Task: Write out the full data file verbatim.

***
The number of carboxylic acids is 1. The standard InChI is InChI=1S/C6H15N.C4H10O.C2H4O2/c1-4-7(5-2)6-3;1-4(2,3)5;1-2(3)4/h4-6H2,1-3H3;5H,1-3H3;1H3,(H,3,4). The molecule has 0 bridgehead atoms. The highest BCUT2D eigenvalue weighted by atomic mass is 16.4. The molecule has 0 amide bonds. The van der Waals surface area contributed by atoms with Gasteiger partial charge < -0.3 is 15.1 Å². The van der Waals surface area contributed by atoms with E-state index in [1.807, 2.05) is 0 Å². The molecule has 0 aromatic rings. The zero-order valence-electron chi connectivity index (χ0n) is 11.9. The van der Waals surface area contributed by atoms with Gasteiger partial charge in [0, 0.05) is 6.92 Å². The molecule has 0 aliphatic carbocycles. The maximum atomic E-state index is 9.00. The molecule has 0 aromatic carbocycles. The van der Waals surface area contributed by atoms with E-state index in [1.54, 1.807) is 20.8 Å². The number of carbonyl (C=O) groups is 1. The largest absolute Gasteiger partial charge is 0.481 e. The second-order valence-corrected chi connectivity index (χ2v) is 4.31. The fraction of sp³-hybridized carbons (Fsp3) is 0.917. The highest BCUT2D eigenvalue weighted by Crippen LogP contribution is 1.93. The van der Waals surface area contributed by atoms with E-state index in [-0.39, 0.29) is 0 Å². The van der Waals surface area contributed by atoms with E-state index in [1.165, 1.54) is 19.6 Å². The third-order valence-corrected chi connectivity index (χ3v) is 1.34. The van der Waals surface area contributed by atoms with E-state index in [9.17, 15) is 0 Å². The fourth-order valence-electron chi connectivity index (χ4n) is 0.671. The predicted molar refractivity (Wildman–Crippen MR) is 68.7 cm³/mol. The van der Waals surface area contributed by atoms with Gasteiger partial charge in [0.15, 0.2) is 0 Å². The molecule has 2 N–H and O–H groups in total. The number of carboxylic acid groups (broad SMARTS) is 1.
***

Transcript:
The number of carboxylic acids is 1. The standard InChI is InChI=1S/C6H15N.C4H10O.C2H4O2/c1-4-7(5-2)6-3;1-4(2,3)5;1-2(3)4/h4-6H2,1-3H3;5H,1-3H3;1H3,(H,3,4). The molecule has 0 bridgehead atoms. The highest BCUT2D eigenvalue weighted by atomic mass is 16.4. The molecule has 0 amide bonds. The van der Waals surface area contributed by atoms with Gasteiger partial charge < -0.3 is 15.1 Å². The van der Waals surface area contributed by atoms with E-state index in [1.807, 2.05) is 0 Å². The molecule has 0 aromatic rings. The zero-order valence-electron chi connectivity index (χ0n) is 11.9. The van der Waals surface area contributed by atoms with Gasteiger partial charge in [0, 0.05) is 6.92 Å². The molecule has 0 aliphatic carbocycles. The maximum atomic E-state index is 9.00. The molecule has 0 aromatic carbocycles. The van der Waals surface area contributed by atoms with E-state index in [1.54, 1.807) is 20.8 Å². The number of carbonyl (C=O) groups is 1. The largest absolute Gasteiger partial charge is 0.481 e. The second-order valence-corrected chi connectivity index (χ2v) is 4.31. The fraction of sp³-hybridized carbons (Fsp3) is 0.917. The highest BCUT2D eigenvalue weighted by Crippen LogP contribution is 1.93. The van der Waals surface area contributed by atoms with E-state index in [-0.39, 0.29) is 0 Å². The van der Waals surface area contributed by atoms with E-state index in [1.165, 1.54) is 19.6 Å². The third-order valence-corrected chi connectivity index (χ3v) is 1.34. The van der Waals surface area contributed by atoms with E-state index in [9.17, 15) is 0 Å². The fourth-order valence-electron chi connectivity index (χ4n) is 0.671. The predicted molar refractivity (Wildman–Crippen MR) is 68.7 cm³/mol. The van der Waals surface area contributed by atoms with Gasteiger partial charge in [0.15, 0.2) is 0 Å². The molecule has 2 N–H and O–H groups in total. The number of carboxylic acid groups (broad SMARTS) is 1.